You probably know a victim of family or domestic abuse – What should you do?

Statistically speaking, the chances are quite high that you know someone who has been the victim of family or domestic abuse, without ever knowing it. According to the Personal Safety Survey (PSS) in 2012 conducted by the Australian Bureau of Statistics, one in eleven Australians have suffered domestic or family abuse. There is no agreed upon definition of domestic abuse, with each state having slightly different laws in place, however most states, including Queensland, define it generally as any violence occurring between intimate partners, relatives, family members, carers, or children (ABC News, 2016).

Most people tend to associate family abuse with physical violence, and while this makes up the majority of reported domestic abuse, it’s not the only kind of abuse which can occur. Emotional violence is a common type of abuse that often goes unreported, and includes things such as verbal abuse, rejection and bullying. Another form of family abuse is economic, which is when one person in the relationship controls the finances of the other person, perhaps limiting how much they can spend, or where they can spend it (ReachOut, 2016).

Another common myth of domestic violence is women are the only victims. In fact, according to the PSS, as well as various other surveys, men make up about a quarter of all domestic abuse victims (ABC News, 2016). However, some sources say this statistics may underestimate the number of male victims, as men are much less likely to report their experiences than women. However, the exact statistics aren’t as important as remembering anyone, regardless of age or gender, can be a victim of domestic abuse, and everyone’s experience should be treated equally.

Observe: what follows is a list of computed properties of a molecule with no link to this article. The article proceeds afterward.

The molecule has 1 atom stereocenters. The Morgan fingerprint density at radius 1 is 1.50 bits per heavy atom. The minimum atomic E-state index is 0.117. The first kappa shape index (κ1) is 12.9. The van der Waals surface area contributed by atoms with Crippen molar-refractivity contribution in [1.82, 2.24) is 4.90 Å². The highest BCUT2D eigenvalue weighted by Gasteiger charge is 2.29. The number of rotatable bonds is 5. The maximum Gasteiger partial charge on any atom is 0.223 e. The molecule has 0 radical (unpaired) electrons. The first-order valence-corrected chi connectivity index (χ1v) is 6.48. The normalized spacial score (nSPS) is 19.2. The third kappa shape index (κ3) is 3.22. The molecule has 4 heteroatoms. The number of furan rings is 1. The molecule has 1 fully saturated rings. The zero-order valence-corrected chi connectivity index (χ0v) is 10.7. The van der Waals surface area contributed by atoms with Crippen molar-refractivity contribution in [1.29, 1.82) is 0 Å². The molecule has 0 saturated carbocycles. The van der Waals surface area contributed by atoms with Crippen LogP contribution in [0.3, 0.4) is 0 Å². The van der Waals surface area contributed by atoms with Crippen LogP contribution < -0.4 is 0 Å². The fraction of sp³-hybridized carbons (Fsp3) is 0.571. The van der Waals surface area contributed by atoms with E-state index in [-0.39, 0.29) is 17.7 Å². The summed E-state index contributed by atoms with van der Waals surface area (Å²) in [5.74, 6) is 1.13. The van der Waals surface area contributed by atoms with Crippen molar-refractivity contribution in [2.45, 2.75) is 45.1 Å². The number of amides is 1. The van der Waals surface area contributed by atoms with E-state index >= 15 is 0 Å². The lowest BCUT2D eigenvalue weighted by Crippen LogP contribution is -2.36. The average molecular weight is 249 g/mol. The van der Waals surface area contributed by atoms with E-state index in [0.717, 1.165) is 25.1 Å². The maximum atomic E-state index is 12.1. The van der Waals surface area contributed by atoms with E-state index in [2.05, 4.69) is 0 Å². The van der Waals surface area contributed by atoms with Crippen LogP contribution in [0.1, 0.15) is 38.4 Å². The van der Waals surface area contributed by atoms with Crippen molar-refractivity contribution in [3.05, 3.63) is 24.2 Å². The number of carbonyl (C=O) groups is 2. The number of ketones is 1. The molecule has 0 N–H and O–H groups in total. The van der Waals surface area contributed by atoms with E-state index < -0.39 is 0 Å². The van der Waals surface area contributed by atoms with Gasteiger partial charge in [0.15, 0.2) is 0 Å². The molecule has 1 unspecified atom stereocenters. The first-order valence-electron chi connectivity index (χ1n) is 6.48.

So, now that we know what domestic abuse is, how does it affect people? Well, it can depend on the type of abuse that’s occurring. All forms of family abuse can cause physical symptoms such as chronic fatigue, muscle tension or changes in eating and/or sleeping patterns, because of elevated stress levels, although physical violence can also result in bruising, cuts and scratches, or, in some cases, broken bones. Family abuse can also impact a person’s psychological wellbeing, with depression and post-traumatic stress disorder common among victims (Joyful Heart Foundation, 2012).

If you, or someone you know is experiencing any form of domestic or family abuse, please know that help is available; there are many hotlines which you can call, or you can contact us at BayPsych Consultants to make an appointment to see one of our lovely psychologists on 3488 0483 or at admin@baypsych.com.au.

References

Effects of Domestic Violence. (2012). Joyfulheartfoundation.org. Retrieved 29 April 2017, from http://www.joyfulheartfoundation.org/learn/domestic-violence/effects-domestic-violence

Fact file: Domestic violence in Australia. (2016). ABC News. Retrieved 28 April 2017, from http://www.abc.net.au/news/2016-04-06/fact-file-domestic-violence-statistics/7147938

What is emotional abuse?. (2016). ReachOut.com. Retrieved 29 April 2017, from http://au.reachout.com/what-is-emotional-abuse

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